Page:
Publication: Scaling Up Access to Electricity : The Case of Lighting Africa

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Murphy, Daniel
Sharma, Arsh
This knowledge note is the first of three case studies that concerns scaling up access to electricity in Africa, Bangladesh, and Rwanda. Lighting Africa, a joint IFC and World Bank program launched in 2007, was the first private-sector-oriented effort to leverage new LED lighting technologies to build sustainable markets that provide safe, affordable, and modern off-grid lighting to communities in Africa that lack access to electricity. By 2030 the program aims to enable the private sector to reach 250 million people who now depend on fuel-based lighting. The case study for Africa is important, because the continent faces a huge rural electricity deficit. Global electrification in 2010 was estimated to be about 83 percent. The deficit of 17 percent encompasses some 1.2 billion people. Achieving universal access to modern energy services is one of the three complementary objectives of the Sustainable Energy for All (SE4ALL) initiative. Lighting Africa succeeded as a catalyst for the off-grid lighting market in Sub-Saharan Africa. Another success is apparent in the spectacular trajectory of solar lantern sales in Kenya. On the climate front, the program has avoided 274,000 tons of greenhouse gas emissions, the equivalent of taking 35,000 cars off the road. Important lessons were learned during the first phase of the program. Some interventions were very successful; others could have been done differently. Going forward, the Lighting Africa program will support the geographic expansion of ongoing activities to enable market-based solutions for affordable, modern off-grid lighting. The following challenges will be addressed: solar home systems, consumer awareness, and impact evaluation.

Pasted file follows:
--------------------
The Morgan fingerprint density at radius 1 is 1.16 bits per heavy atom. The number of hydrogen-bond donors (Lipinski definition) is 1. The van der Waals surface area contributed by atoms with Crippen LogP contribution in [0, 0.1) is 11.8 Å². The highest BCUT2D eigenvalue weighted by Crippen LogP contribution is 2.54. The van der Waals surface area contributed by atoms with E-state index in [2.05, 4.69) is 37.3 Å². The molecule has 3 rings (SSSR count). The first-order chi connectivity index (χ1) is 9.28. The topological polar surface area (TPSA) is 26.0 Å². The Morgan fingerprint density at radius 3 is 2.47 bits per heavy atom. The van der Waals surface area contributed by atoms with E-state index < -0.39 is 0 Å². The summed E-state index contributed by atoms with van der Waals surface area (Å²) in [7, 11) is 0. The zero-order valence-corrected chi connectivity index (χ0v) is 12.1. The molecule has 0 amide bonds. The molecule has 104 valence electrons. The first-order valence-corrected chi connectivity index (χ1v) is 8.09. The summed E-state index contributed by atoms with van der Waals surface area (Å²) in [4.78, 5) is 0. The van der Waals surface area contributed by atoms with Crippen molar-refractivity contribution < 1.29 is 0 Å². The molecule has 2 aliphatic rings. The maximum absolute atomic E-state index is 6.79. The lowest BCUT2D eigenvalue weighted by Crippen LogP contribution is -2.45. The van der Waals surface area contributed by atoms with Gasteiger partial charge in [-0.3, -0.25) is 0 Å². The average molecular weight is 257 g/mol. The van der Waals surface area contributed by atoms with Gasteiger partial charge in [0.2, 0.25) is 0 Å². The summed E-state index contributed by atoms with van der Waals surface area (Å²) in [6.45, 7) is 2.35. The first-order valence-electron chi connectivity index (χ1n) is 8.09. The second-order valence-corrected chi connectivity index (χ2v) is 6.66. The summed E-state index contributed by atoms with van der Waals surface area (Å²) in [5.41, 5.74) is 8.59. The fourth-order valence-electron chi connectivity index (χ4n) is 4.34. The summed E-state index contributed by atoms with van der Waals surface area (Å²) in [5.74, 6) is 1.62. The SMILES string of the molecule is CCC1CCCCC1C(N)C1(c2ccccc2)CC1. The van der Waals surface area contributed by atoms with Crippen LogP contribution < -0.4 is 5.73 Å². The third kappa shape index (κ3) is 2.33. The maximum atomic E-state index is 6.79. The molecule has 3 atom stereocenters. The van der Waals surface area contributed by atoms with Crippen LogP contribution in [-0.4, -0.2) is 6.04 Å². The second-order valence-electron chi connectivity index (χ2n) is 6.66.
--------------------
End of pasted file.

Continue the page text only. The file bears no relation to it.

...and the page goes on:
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Murphy, Daniel; Sharma, Arsh. 2014. Scaling Up Access to Electricity : The Case of Lighting Africa. Live Wire, 2014/20. © World Bank, Washington, DC. License: CC BY 3.0 IGO.
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